All the gossip and the fashion mistakes from Splendour 2019
SPLENDOUR 2019 is done and dusted, and while thousands of young music lovers are coming down with a severe case of the Splendour flu this week, we re-cap the festival that was and the small things that make the event such a memorable part of the music calendar.
Like the ghost of Christmas past, Aussie music icon Tina Arena keeps coming back to Splendour to remind Aussies what actual singing sounds like.
After shocking Splendour audiences in 2017 with her appearance as a guest of Client Liaison to sing Sorrento Moon, this time Arena went on stage with Mat Corby to sing her belter Chains.
This comes after Corby played the song as a Like a Version at triple j in 2016.
It is expected she will conclude her Splendour guest appearances after singing all of her hits by 2057.
Twins untouched Allday:
Also crashing someone else's gig were pop twins The Veronicas.
Sisters joined Adelaiade rapper Tomas Henry Gaynor, better known by his stage name Allday, for a rendition of their 2007 hit Untouched, from their Hook Me Up album.
Tones and I killed it:
It was one of the most popular shows of the festival.
First-timer Tones and I, the Byron-based busker turned triple j sensation, gathered thousands of fans for her first ever show at North Byron Parklands.
She posted a short video of her performance on her social media over the weekend showing a moment where thousands of fans waved their arms with her.
"This was the moment it hit me. I looked down at my loop pedal for a second and when I looked back up to this sea of people still clapping and singing along I think the whole team teared up," she said.
"Thank you triple j, triple j Unearthed and Splendour in the Grass but most importantly everyone who supports new music and helps make people's dreams come to life by just genuinely being a good humans! I love you."
Her show at The Northern on October 11 is sold out already.
He was Hayden lots of people on stage:
Sydney-based songwriter and record producer Hayden James got the award for Most People on Stage after gathering the Brisbane City Gospel Choir wearing angelic white outfits, all 16 of them, plus singer Nat Dun to perform Nowhere to Go.
Australian singer-songwriter guitarist Ruby Fields, who is also a host of triple j's breakfast show, offered a cover of Britney Spears' 2003 hit Toxic.
Not the last Tango:
The stand-out art piece in this year's festival was Hiromi Hotel, a site-specific installation by Tweed resident Hiromi Tango.
Located in what used to be The Barn, the installation followed tango's whimsical, playful, colourful style and attracted Instagram influencers who were looking for the perfect place for an Instagram post.
We heard she has received funding for a three-year project at Splendour so we are looking forward to see what happens in years to come.
Fashion faux pas and faux fur:
Two things were clear this year a the festival: glitter is out and faux fur is back.
After glittered beards, backsides and boobs were the main fashion at the 2018 festival, this year wearing glitter was frowned upon due to environmental concerns.
Not even the eco-glitter offered at the only dedicated stall at the festival was able to save the trend from oblivion.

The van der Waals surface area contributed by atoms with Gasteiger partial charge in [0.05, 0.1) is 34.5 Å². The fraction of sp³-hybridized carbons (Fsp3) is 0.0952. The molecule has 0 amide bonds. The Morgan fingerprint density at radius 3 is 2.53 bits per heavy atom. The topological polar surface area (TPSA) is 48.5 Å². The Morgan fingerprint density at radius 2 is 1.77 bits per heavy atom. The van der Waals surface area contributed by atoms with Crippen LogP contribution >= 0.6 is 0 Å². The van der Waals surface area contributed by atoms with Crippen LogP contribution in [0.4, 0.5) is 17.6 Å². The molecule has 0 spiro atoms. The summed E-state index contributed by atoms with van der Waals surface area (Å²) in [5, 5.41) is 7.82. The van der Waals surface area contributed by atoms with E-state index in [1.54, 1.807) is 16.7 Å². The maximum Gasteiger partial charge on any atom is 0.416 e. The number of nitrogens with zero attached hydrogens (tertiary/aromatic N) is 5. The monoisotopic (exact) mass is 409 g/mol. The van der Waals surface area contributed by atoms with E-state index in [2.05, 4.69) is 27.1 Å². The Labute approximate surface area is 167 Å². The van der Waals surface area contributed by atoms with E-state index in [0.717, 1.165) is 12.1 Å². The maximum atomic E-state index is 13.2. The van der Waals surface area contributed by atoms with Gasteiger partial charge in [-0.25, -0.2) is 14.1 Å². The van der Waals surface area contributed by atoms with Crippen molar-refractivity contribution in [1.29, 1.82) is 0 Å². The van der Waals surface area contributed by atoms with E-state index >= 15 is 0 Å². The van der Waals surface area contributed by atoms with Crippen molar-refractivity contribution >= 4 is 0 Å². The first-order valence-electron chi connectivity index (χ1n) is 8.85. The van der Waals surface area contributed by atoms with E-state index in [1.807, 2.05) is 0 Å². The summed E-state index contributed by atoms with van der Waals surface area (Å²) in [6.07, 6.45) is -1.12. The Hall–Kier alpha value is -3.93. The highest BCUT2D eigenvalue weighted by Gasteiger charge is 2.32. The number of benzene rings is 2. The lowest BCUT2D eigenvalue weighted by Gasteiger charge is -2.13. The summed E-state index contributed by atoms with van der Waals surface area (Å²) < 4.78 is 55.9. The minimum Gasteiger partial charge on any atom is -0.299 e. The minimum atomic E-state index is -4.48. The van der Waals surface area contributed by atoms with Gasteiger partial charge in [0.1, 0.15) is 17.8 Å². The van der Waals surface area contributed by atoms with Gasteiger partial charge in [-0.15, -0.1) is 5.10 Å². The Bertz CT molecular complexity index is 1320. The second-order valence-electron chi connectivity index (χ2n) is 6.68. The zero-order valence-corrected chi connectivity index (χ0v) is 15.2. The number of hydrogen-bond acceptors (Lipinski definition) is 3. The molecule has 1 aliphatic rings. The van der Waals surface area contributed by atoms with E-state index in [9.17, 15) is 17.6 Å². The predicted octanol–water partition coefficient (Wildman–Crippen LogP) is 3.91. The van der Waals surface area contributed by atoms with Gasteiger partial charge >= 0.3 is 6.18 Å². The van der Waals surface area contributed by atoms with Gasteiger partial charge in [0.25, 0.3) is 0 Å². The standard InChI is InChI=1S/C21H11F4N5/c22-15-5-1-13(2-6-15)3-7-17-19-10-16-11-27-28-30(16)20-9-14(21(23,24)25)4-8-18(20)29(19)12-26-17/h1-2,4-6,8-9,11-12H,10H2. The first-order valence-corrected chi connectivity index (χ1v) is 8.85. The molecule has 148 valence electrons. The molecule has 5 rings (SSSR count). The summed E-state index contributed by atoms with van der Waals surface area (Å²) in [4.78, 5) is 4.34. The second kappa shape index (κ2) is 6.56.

Given the very low temperatures, young ladies and some men wearing very little decided to sport fur coats, only to be told off at the Gold Bar by friends for sporting real furs.
It's a big no-no to wear fur at the wildlife conservation capital of Australia.
"But it's vintage!" said one of the accused fur-wearers, but it was too late. They dreams of becoming Instagram influencers shattered.
in other good fashion news, that felt hats were not seen at the festival until minutes before Angus Stone's Dope Lemon show.
Good chaps and bad chaps:
Chaps are protective legs used by cowboys to avoid damage from thorny vegetation. Those are good chaps.
Bad chaps are the style worn by both male and female festival punters over the weekend.
Worn mostly in black shiny plastic, they may have kept people from freezing cold temperatures, but this fashion tend basically means revealing the underwear we can only hope these fashion victims remembered to put on.
All ages access:
Although a festival aimed at people in their late 20s and early 30s, Splendour in the Grass has succeeded for the last five years to attract people of older and, particularly, younger generations.
Children and young teens were everywhere at the festival, having a blast at Little Splendour.
What six year old does not like unlimited slides on the inflatable castle, live music, their favourite characters from movies and TV?
Two mermaids and a very young Aquaman were greeting young visitors at Little Splendour on Saturday, when a feisty four year old asked them if they were real mermaids, why were they out of the water for so long?
The performers, clearly not ready for such interrogation and fact-checking, looked at the child's parents for support, only to receive a pitiful look, before the kids were ushered in.
Gold Bar celebrity spotting:
It was a bit dry on the celebrity side at the festival this year. The best place to spot them is the Gold Bar, where a mix of performing artists, triple j presenters and Byron VIPs intermingle.
Besides Byron Mayor Simon Richardson, the only celebrity we spotted that was not a musician in the line up was actor Chris Lilley (Lunatics) as he went on stage to perform The F**k Song with Trophy Eyes.
Thanks for another great festival. Until next year!